Your favorite Apple, iPhone, iPad, iOS, Jailbreak, and Cydia site.
11-05-2008, 08:51 AM #21
11-05-2008, 09:01 AM #22
OSX is simplified way to far so that the end user loses far to much control over there machine. Get a life get a mac??? I have a life and it involves using my computer the way I want too, not the way some idiotic company in california thinks I should.
In response to blackwolf, the Dock is the most confusing part of any GUI I've ever suffered thru having to use. When a program is closed it's still on the Dock, when it's open all that changes is a small black mark under it's icon. Then when I close that programs windows said program remains open?????? I'll never understand the logic of keeping the program open and menu bar still up top even though every instance of the program is closed. Nor will you ever be able to tell me the dock is anywhere near as efficient as my taskbar in XP.
Last edited by f_itunes; 11-05-2008 at 09:01 AM. Reason: Automerged Doublepost
11-05-2008, 01:00 PM #23
The argument that PC's run on many different types of hardware vs. Macs is very pertinent to this discussion. This control of the hardware is one of the key reasons OS X is so much more stable than Windows. Every PC is running on a different configuration of hardware. It is impossible for Microsoft to address every potential bug introduced by hardware vendors' drivers. That said, the hardware vendors can introduce all sorts of stability issues in Windows because they wrote their hardware drivers poorly. This is not an issue with Windows, but rather the many competing hardware vendors out there. This is an advantage for Apple because they can tightly control the platform their operating system is running on, thereby increasing overall performance and stability. It's an advantage for PC because you can customize your hardware to your specific needs (not to mention the fact that you can build your own PCs much more cheaply)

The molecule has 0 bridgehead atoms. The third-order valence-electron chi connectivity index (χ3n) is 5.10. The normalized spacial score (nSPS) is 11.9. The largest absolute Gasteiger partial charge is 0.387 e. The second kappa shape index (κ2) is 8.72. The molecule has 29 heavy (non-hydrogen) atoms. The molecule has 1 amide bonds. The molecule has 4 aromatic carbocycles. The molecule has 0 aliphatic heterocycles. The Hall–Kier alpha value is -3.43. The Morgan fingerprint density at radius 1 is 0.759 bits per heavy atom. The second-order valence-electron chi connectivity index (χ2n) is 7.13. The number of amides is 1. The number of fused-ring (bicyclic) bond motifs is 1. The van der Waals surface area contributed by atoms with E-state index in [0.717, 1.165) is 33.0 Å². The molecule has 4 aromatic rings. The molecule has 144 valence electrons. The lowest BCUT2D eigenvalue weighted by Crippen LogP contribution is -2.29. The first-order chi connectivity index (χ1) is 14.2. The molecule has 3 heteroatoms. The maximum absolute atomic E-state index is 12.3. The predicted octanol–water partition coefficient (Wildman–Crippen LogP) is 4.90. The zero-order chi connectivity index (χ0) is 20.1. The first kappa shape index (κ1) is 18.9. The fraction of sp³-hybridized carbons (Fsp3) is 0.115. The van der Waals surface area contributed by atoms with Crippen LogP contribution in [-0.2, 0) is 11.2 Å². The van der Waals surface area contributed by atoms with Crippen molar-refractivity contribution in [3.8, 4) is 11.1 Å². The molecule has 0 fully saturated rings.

As far as development, OS X was built on top of BSD which is an open source flavor of Unix, similar to Linux. Apple did not build OS X from the ground up, rather took an excellent open source OS and customized it to their needs. The do continue to polish the OS and have done considerable work to improve it's performance and UI, but again Apple didn't develop it from top to bottom (Nor IMO should they have.) Apple also incorporates advancements to open source software into OS X, so they benefit as the open source community continues to develop BSD. That said, resource management on OS X does have some notable advantages vs. Vista, however; Windows is not far behind.
Windows on the other hand was completely written from the ground up by M$. They have put VAST sums of money into the development of Vista, far more than Apple btw. As far as stability is concerned, that's a red herring. If you install Windows on a PC with fully supported drivers, and well written applications it is just as stable if not moreso than OS X. I have a Vista machine at home that I use on a regular basis that has never crashed on me. The only time I've ever had to reboot it is for software updates.
The same cannot be said for my Leopard Macbook Pro. I have to reboot my Macbook Pro several times a week, or I get the beachball of death. Mostly that seems to be related to when I use Safari and VMWare, but that's not always the case. My point being that a well configured operating systems, be it OSX or Vista, is only as stable as the applications/drivers installed on it. Windows just has a lot more 3rd party vendors writing apps/drivers for it, so there are a lot more variables that can cause instability.
In any case, I do agree with your point that it's just a matter of what the individuals' needs are as to which OS is a better choice. I do feel that Apple products are overpriced, but on the same token I'll still probably buy a new MBP.
Last edited by tsunami78; 11-05-2008 at 05:28 PM.================================
Happily hacking my iPhone since 1.0
Don't forget, it is polite to say Thank you!
The Following User Says Thank You to tsunami78 For This Useful Post:
11-05-2008, 11:35 PM #24
One thing for sure, ALL operating systems have their faults, weaknesses, and shortcomings.